OK, I admit I’m a tech guy.
And hey, what’s wrong with that?
In the 21st century, being a tech guy is a necessity. It keeps me connected (figuratively and literally) to the latest trends in one of the world’s most-powerful investable sectors.
Perhaps more importantly, knowing and using the latest tech devices keeps me in touch with my young children. They already know a lot more about the latest and greatest must-have electronic gadgets than most people double and triple their ages.
Today marks the beginning of the Consumer Electronics Show (CES). This annual event draws thousands from around the globe to Sin City in search of the new "must-haves" on the technology front.
CES also gathers a cadre of financial media and Wall Street analysts. That’s because what tech companies of all sizes reveal at this show often determines their investable outlook for years to come.
So, what are the hottest trends at this year’s CES?
Well, traditional electronic gadgets such as phones, wearable technologies, etc. are not the buzz at this year’s show.
Rather, it’s cars that have taken the stage as the next big technology driver.
Here I am talking specifically about driverless auto technology, or what some are calling "very smart cars."
A CNBC article on CES pegged this trend as one of the top areas of interest at this year’s show:
Alongside phone-makers like Huawei and Samsung, car companies like Toyota, Hyundai and Nissan are expected to announce major news.
Competition from the likes of Alphabet and Uber has made CES as crucial as the Frankfurt Motor Show for companies show their chops around artificial intelligence and autonomous driving.
The article even went on to cite phone maker BlackBerry’s (BBRY) expected reveal of more auto technology as a way to revive its standing in the marketplace.
Another big trend this year at CES is the so-called "Internet of Things." That’s the explosion of connected devices from all sorts of companies, including appliance makers and a host of other seemingly non-internet-related devices.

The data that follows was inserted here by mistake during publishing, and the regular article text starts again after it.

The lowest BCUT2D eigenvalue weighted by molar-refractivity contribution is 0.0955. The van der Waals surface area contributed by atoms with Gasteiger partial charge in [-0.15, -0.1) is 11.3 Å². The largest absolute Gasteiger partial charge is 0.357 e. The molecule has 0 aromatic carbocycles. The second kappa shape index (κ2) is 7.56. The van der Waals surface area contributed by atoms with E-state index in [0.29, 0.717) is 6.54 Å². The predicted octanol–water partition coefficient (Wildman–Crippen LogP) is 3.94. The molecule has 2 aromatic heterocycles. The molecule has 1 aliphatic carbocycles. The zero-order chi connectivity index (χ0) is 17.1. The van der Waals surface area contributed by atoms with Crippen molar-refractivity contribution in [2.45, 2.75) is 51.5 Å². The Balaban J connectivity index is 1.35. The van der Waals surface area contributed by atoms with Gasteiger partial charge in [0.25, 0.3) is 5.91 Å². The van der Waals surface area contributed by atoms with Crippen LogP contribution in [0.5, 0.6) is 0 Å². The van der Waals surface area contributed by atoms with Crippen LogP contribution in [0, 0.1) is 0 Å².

Then you have smart devices such as Amazon.com’s (AMZN) Alexa and Alphabet’s (GOOG) Home. These are examples of smart interface devices that connect a variety of gadgets and services together.
|Amazon may be absent from CES, but its Alexa technology is representing the company at some of its hardware partners’ booths.|
Another notable trend this year at CES is virtual reality, or VR, devices.
Now, this trend really isn’t new, as VR devices have been around for some years now. Still, the industry is betting that VR will soon take off. That’s because the improved technology, increased accessibility and affordability has made devices such as Facebook’s (FB) Oculus Rift, HTC’s Vive and Sony’s (SNE) PlayStation VR well within most customers’ reach.
Here are a few other gadgets I found interesting while reading about this year’s show.
Kuri the robot nanny: A mobile security camera with smart-home control capabilities. The device can roam around your home and check on pets, children, babysitters, etc. when you’re not home.
LeEco smart bikes: The bicycle integrates a 4-inch Android touchscreen into the handle bars that supplies navigation, music playback and walkie-talkie functions. This could be a bicyclist’s dream.
Faraday Future FF91 car: Move over Tesla (TSLA). Electric car startup Faraday Future unveiled a self-parking, autonomous driving vehicle capable of going 378-miles on a single charge. It also features digital screens all around the cabin interior.
Acer’s $9,000 laptop: The computer maker’s Predator 21 X is the first notebook computer with a curved screen. But you better really like curves, as the device retails for $8,999. Ouch!
Those are a few of my personal, as well as many of Wall Street’s, key highlights from CES. Do you invest in the promise of new technology? Or, are you skeptical of its often-fleeting appeal? I am curious to find out what you think, so please share your thoughts with me by leaving me a comment on our website or sending me an e-mail.
The Nasdaq notched a new closing high today, rising 0.2% to 5,487.94, as tech fever spread from its epicenter in Las Vegas. Amazon (AMZN) was a big contributor with its 3.1% gain.
• Amazon is not at CES, but its Alexa voice-assistant technology is integrated into LG’s smart home appliances. Alexa also made an appearance last year thanks to a partnership with Ford (F).
• Elsewhere in Nevada, Elon Musk’s Gigafactory in Reno began mass-producing lithium-ion battery cells for the Tesla Model 3.
• New jobless claims came in near their 1973 low at 235,000.
• The private sector created 153,000 new jobs in December, according to ADP. However, analysts expected 170,000.
• WTI crude oil gained 0.9% on news that the Saudis have cut production per the OPEC agreement that went into effect this month.
• Buyer’s remorse: You know there are plenty of designated holiday shopping days (Black Friday, Super Saturday, etc.). As the yang to their yin, today is "National Returns Day." That’s when the most UPS returns packages are sent back to retailers. UPS expects more than 1.3 million returns will be made today (and more than 5.8 million this week), compared to last year’s 1 million on this day.
• Gold rose to a one-month high (+1.4%) while the U.S. dollar sank to a one-month low on concerns about the U.S. economy under the next administration.
Good luck and happy investing,
Uncommon Wisdom Daily